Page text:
Doxxing refers to someone gathering pieces of personal information and posting them online - whether on a private page or in a more public location. In many cases, the intent is to harass the person or to lead others into harassing them. Doxxing has many dangers associated with it, but there are several ways to protect against this malicious activity.
Dangers of Doxxing
Doxxing is typically a targeted attack. Someone might have a social media post go viral, or be well known in a particular hobby group or social circle. Perhaps they have opinions that differ from the doxxer's, such as sensitive or political topics. And the damage that can be done is wide-ranging.
The most concerning is called “Swatting”. An individual calls law enforcement with a tip about a violent criminal or a similar figure that results in police bringing special units to the location. The target of this harassment has no idea what's going on, and this misunderstanding could lead to severe consequence.
Depending on the level of violence and disruption, a user could be forced to change email addresses and phone numbers. If their workplace is known, it may result in job termination due to the volume of disruption and false reporting.
How Does Doxxing Happen?
There are many ways to get personal information online. An individual may not realize how many clues they give away when posting about their life, work, leisure activities and other personal information. Social media profiles that are open to the public are goldmines of data. Third-party data collectors also have a wealth of information, which may be added to what the person doxxing already knows.
Databases that get passed around in hacker communities make it possible to break into personal accounts and get more knowledge as well. If a person uses the same username and password on all of the sites they access, and one of those accounts gets compromised, it's a simple matter to get into the rest of the information. That’s one reason why strong, encrypted passwords are so critical – including the use of multi-factor authentication.
Why People Dox Others
The motivations behind doxxing come in many forms. A person might feel they’ve been attacked, insulted or slighted by their target. They could be seeking revenge for this incident. If someone is outspoken on the internet and has controversial opinions, they could put themselves in the crosshairs of someone with opposing viewpoints. Usually, this type of reaction occurs due to hot button issues, rather than run-of-the-mill disagreements.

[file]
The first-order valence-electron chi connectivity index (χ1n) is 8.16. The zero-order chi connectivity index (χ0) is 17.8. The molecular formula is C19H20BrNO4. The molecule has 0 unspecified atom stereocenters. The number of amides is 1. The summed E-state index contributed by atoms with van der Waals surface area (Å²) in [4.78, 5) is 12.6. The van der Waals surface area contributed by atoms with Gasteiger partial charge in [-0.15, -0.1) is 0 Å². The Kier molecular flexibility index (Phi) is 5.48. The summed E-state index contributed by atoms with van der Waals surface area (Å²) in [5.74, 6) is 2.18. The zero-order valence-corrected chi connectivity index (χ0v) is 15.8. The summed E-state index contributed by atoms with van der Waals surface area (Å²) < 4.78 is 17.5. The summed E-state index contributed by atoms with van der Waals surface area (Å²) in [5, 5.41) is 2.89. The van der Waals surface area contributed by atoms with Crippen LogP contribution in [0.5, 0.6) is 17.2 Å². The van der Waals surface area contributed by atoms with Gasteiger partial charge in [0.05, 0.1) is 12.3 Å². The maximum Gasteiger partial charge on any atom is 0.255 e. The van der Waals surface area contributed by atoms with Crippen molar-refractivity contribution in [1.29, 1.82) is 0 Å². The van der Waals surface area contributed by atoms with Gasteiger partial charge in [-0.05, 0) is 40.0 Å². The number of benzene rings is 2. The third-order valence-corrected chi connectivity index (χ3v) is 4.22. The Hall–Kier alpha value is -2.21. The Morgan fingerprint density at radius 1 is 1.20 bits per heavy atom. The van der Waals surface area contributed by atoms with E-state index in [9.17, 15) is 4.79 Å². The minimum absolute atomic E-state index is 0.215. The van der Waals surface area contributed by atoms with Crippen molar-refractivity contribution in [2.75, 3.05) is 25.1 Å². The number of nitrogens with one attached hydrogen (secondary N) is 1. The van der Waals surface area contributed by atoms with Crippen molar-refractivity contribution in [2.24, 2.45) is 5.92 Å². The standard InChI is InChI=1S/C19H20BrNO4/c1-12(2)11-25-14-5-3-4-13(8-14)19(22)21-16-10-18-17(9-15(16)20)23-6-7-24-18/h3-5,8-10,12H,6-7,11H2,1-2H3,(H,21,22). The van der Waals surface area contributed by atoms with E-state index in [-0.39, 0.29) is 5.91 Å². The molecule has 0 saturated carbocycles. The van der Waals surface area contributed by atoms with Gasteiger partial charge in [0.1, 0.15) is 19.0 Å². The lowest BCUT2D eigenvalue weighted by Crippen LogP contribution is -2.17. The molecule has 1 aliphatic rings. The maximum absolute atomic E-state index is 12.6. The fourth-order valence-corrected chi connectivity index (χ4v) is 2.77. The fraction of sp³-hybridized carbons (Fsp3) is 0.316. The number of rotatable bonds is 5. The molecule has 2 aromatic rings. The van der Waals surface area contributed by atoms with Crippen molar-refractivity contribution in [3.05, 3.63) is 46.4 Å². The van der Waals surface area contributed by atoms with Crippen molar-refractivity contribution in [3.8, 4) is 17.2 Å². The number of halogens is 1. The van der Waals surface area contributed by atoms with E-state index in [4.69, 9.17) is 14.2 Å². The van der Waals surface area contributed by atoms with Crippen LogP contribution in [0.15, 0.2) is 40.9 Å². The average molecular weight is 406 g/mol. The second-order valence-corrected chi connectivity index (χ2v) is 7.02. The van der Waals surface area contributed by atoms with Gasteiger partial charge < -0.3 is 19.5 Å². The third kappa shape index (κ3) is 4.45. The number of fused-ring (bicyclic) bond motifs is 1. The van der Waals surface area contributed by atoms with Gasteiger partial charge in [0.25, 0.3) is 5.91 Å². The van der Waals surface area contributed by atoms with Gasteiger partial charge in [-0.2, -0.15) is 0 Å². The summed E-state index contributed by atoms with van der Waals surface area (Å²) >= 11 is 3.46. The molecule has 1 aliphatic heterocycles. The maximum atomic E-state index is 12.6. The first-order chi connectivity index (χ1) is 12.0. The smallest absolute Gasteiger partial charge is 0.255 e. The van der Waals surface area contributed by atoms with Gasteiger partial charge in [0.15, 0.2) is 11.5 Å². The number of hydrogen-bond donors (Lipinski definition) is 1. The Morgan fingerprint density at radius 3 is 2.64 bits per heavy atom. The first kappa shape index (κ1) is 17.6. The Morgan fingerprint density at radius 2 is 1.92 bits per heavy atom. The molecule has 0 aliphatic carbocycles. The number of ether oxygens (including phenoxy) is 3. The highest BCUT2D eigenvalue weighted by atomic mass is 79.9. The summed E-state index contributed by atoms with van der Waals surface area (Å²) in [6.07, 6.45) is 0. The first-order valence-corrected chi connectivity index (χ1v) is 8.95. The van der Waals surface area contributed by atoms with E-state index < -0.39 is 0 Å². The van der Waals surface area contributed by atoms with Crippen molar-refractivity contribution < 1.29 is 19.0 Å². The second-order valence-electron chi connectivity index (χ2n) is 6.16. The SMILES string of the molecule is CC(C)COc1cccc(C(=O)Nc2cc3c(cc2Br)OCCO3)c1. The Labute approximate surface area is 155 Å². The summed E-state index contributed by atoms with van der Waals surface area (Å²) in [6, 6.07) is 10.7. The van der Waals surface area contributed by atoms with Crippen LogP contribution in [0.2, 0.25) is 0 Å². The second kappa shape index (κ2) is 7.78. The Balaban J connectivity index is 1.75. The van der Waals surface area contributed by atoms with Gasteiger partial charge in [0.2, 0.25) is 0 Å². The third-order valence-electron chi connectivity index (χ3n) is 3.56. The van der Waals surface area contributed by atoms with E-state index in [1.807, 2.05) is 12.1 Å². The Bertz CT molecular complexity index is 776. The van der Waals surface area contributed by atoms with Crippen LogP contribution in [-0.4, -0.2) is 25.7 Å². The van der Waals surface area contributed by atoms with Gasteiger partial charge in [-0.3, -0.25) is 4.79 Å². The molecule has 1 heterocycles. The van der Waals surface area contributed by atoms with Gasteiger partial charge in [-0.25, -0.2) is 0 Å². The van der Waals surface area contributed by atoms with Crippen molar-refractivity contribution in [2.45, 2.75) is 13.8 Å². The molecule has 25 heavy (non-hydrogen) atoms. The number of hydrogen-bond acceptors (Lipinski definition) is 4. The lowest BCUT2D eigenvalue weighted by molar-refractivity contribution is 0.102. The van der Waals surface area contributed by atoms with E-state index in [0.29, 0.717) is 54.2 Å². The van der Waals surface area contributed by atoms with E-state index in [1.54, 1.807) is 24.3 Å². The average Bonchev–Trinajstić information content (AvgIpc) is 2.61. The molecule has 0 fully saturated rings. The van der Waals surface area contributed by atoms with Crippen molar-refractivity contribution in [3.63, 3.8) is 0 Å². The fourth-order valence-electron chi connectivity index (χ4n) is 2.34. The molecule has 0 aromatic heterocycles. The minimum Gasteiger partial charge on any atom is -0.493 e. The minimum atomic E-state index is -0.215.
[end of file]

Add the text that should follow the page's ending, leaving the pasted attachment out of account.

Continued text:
People who use Twitch and other live streaming services could end up making a fan upset if they must ban that person for inappropriate behavior. Followers sometimes assume they have a closer personal connection than they actually do. Regardless of the motivations behind doxxing, it can put people in an uncomfortable and potentially deadly situation.
How to Avoid Getting Doxxed
The best way to limit damage from doxxing is to avoid the situation entirely. Here are several ways to stop potential doxxing attempts in their tracks:
Use a VPN
A virtual private network offers excellent protection from exposing IP addresses and physical addresses of an individual. The VPN takes the user's internet traffic, encrypts it, and sends it through one of the service's servers before heading out to the public internet. In a previous blog, we outlined several VPNs that take privacy and security very seriously.
Limiting Personal Information Online
People must go to much greater lengths to dox a person that doesn't share personal information online. Social media sites often ask many of invasive questions, which can lead to attackers learning more than enough about their target. By keeping this information offline entirely, doxxers usually move on to someone else.
Auditing Social Media Posts
Over the years, social media profiles fill up with all sorts of data about the person and their past. Take the time to go through social media accounts and delete posts that contain too much personal information. Even if you didn't post it directly, look for comments that may accidentally share this type of data as well.
Ask Google to Remove Information
If personal information appears in Google search results, the individual can request that it get removed from the search engine. Google makes this a simple process through an online form. Many data brokers put this type of data online, usually for background checks or crime check information.
Avoid Online Quizzes
Some quizzes ask a lot of seemingly random questions, which are actually the answers to common security questions. Plus, it gives attackers more data to work with. Supplying an email address or name to go along with results makes it even easier to associate information from other data sources.
Practice Good Cybersecurity Practices
Put anti-virus and malware detection software in place that can stop a doxxer from stealing information through malicious applications. Regularly update software to avoid any security bugs that could lead to being hacked and doxxed. Once an operating system reaches the end of its supported life, switch to a newer version to decreased security vulnerabilities.
Change Passwords Regularly
Data breaches happen all the time, so it's usually only a matter of time before a username and password combination gets out in the wild. By switching every month and using a password manager to create complex codes, it's harder for a hacker to break into accounts. An individual can consider using two-factor or multi-factor authentication as well, which requires more than just a username/password combination to access the application.
Doxxing is a serious issue made possible by easy access to personal information online. Staying safe in an online world isn’t easy, but following cybersecurity best-practices can help.
Learn more about keeping your data safe online with the following Resource Links: